Tip #14: Add MCVD options to optimize preform design, ensure reproducibility, and get high yields

During my MCVD years, I actively sought out various add-on control devices to improve our process and fiber quality. In fact, some features were specifically designed for my needs. Here’s a brief overview of recommended options. Read more: “MCVD options: These add-on features can enhance your optical fiber preform strength, yield, and reproducibility.”

  • Multichannel gas drier and dew point monitor – Removes moisture from the input gas streams and includes a dew point monitor to track moisture levels.
  • Automatic valve leak testing – Cycles each valve in the system in the open and closed position. This reduced our leak test time from 2 days of manual testing to 2 hours of automatic testing.
  • Auto-calibration software interface – Gives you absolute clarity on the operation of your mass flow controllers.
  • Atmospheric pressure compensation – Modifies the preform recipe to compensate for atmospheric pressure changes.
  • Lathe enclosure – Offers a combination of positive pressure and filtered air to reduce particulates, which can cause weak spots in the drawn fiber.
  • Supplementary isothermal bubbler heater – Adds heat to the bubbler chemical to compensate for cooling due to the bubbling effect, re-stabilizing the temperature in less than 5 minutes.
  • Scanning pyrometer – Ensures the pyrometer is reading the maximum tube temperature to prevent overheating the deposition tube, which can reduce the efficiency of your depositions and potentially cause premature tube shrinkage.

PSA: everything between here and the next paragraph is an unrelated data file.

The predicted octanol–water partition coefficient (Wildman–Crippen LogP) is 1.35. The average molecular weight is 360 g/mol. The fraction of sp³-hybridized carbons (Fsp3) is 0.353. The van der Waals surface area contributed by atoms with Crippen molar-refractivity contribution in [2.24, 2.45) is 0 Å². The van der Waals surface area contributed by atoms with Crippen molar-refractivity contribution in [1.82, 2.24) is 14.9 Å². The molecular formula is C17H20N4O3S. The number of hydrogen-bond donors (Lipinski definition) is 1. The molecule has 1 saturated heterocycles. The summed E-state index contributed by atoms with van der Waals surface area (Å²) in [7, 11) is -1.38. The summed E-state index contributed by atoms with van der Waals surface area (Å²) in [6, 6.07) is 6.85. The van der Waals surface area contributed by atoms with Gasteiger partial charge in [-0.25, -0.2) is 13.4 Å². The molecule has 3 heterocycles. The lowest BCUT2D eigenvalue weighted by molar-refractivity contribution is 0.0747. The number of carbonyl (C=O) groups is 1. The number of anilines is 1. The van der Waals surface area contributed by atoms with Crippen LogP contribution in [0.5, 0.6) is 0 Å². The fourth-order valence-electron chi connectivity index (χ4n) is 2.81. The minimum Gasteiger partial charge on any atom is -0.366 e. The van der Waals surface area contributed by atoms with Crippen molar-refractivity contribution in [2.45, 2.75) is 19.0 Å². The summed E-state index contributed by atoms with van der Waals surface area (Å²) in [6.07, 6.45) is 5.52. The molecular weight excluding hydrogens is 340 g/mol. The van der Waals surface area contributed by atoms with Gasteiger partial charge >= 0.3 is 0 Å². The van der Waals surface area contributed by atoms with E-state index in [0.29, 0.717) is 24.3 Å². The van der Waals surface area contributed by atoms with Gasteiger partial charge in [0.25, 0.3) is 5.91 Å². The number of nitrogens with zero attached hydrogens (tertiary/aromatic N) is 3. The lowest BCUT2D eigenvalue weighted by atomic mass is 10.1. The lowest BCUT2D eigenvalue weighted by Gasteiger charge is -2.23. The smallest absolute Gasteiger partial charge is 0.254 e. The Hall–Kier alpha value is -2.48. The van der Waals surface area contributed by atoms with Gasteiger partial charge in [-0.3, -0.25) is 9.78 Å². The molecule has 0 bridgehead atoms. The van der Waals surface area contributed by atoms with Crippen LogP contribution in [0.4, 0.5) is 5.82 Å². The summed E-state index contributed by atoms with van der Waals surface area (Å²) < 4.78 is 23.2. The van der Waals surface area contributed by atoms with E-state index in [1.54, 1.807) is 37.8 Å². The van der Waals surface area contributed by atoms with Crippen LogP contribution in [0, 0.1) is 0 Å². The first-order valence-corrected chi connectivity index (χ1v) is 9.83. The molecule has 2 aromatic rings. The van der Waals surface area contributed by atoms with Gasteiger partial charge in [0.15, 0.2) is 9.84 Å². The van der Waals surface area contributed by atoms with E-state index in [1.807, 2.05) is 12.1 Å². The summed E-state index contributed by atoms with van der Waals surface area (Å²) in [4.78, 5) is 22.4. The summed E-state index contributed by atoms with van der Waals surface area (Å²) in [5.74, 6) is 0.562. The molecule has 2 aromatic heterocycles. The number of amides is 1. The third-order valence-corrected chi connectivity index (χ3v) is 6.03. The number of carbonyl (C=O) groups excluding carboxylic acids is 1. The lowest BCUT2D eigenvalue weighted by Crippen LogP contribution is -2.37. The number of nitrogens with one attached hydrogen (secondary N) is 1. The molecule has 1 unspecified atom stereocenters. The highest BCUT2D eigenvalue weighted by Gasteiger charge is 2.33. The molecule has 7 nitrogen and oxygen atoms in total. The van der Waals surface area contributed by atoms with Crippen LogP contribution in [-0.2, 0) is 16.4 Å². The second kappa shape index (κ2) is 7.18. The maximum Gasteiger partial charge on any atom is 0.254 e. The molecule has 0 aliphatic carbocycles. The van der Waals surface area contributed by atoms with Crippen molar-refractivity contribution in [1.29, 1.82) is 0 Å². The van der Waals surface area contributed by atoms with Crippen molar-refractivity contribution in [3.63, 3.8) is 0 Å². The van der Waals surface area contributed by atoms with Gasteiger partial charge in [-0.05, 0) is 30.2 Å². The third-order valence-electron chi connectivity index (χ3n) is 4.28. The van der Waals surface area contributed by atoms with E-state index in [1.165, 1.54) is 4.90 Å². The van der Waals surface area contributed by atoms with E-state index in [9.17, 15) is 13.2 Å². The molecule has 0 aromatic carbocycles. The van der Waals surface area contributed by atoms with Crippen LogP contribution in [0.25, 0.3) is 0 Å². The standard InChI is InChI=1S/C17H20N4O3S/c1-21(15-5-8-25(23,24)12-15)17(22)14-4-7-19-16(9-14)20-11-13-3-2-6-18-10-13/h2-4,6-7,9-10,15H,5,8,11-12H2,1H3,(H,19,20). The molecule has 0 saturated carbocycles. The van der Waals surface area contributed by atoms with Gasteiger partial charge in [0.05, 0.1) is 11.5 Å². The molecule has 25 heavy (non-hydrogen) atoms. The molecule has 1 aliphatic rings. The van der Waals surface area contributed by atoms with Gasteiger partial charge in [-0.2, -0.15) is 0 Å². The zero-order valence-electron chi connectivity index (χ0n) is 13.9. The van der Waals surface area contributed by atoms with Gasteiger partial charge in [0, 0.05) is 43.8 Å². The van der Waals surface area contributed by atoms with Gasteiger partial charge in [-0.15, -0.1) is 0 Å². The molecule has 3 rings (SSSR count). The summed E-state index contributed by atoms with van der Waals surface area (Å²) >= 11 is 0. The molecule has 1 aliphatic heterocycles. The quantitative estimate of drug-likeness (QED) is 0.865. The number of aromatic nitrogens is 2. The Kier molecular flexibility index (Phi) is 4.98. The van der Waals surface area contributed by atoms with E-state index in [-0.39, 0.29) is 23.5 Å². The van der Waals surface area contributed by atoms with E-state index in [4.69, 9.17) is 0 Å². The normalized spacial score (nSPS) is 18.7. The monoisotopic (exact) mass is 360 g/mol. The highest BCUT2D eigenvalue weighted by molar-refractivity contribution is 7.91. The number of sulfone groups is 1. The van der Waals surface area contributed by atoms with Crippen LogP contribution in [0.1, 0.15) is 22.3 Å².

• Diameter control – Gives you a greater ability to control deposition tube diameter from run to run, and within a run.
  • Extended bed lathe with motorized tail stock – Allows you to stretch preforms to a smaller diameter, which can have a direct impact on fiber yields.
  • Vertical stretch over jacket lathe – Eliminates the gravity issue that causes tubes to sag when you heat them and allows you to process longer preforms.
  • Manual lathe control box – Allows you to manually control the burner temperature during setup.
  • Automatic chemical refill system – Mostly takes the operator out of the process, which significantly reduces the chance for errors and introducing moisture into the system.

In summary …

Whether you currently have an MCVD gas delivery system or are looking to purchase one, I’m here to help you identify and install the equipment you need. In addition to being a “technical troubleshooter,” I view myself as an advocate for FOC customers. I’m here to help you get the precise system or add-on feature that supports your preform manufacturing goals.

A unique and particularly valuable service is Larry’s troubleshooting expertise to overcome the many preform fabrication and fiber draw issues manufacturers face when producing specialty optical fibers.